Another example to show how cruises are experts at cutting cost is that they never stop travelling and keep carrying passengers from one place to another. Moreover, a cruise never travels empty between two destinations. This is because every second that a cruise ship spends ‘on the deck’ or ‘travelling empty’ accounts for lost revenue and losing revenue is the last thing that these companies want. Even airlines these days are lowering the boarding time for their passengers because they know that every extra second they spend on the ground translates to lost money.

However, cutting costs is not the only tool which helps them earn profits. They also utilise the principle of sales maximisation over profit maximisation. Cruises adopt the model of razor-thin margins coupled with huge volumes of customers resulting in multiplied profits. But what do razor-thin margins and multiplied profits exactly mean? Let us understand this through the example of the budget smartphone market in India. So most budget smartphone brands like Xiaomi, Realme sell their devices at unbelievably low margins, but at the same time, their sales numbers are astronomically high. So although the per-unit profit is low, their sales volume makes up for low margins. Your general Cruise ship follows a similar strategy where they sell the tickets for low profits, but make up for it through the large number of passengers they get due to the affordable price.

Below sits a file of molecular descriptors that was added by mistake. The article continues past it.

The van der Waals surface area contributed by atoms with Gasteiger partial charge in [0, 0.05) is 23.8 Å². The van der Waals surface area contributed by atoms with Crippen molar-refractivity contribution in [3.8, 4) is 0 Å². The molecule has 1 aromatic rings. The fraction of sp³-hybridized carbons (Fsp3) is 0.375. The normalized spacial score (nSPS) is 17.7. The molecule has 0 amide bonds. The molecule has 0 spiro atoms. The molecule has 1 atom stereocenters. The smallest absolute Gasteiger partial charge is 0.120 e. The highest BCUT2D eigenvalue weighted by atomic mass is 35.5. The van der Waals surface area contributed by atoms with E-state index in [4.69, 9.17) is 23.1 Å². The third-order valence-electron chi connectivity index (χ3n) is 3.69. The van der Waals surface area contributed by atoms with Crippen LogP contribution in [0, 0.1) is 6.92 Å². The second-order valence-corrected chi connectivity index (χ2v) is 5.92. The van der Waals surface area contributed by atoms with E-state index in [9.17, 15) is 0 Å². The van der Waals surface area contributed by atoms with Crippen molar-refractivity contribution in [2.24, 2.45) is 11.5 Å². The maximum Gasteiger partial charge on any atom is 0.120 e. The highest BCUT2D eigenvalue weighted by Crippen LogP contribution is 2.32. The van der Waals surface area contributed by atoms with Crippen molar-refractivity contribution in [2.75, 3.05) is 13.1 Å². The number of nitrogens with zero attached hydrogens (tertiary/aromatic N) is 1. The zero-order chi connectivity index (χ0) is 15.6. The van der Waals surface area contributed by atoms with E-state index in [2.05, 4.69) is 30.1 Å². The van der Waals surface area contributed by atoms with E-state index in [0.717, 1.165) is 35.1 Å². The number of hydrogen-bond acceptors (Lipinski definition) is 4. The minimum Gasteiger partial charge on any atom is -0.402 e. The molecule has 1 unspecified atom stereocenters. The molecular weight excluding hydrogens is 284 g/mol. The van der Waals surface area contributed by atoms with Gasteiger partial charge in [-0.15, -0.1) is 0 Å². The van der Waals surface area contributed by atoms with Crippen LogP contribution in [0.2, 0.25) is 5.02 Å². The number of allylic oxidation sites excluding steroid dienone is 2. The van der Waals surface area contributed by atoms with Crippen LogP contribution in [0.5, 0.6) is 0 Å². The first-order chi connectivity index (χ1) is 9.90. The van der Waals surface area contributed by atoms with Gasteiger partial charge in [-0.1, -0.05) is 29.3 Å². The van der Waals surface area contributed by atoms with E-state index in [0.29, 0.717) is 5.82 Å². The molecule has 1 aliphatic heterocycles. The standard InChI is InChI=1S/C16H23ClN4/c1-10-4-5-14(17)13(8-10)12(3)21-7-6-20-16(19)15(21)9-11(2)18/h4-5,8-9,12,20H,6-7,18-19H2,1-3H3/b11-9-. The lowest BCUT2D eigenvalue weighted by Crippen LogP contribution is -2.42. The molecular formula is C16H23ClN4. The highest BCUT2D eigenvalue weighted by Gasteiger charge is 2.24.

Yet sometimes cruises even fore-go this small margin and sell tickets at a loss. But why would anyone with a sane mind sell tickets at a loss? Well, they assume that the passengers coming on board will bring money and will spend it on expensive supplementary services. If you have ever purchased popcorn at a cinema hall, which cost twice the normal price, you would understand exactly what I mean. They cover this lost profit by charging more for the supplementary goods like eatables (casino, spa and shopping in the case of cruises).

If the customers on board do not spend cruise lines will run out of business, it’s as simple as that. However, given that they are in the middle of the sea and do not have many options, extra purchases are almost guaranteed.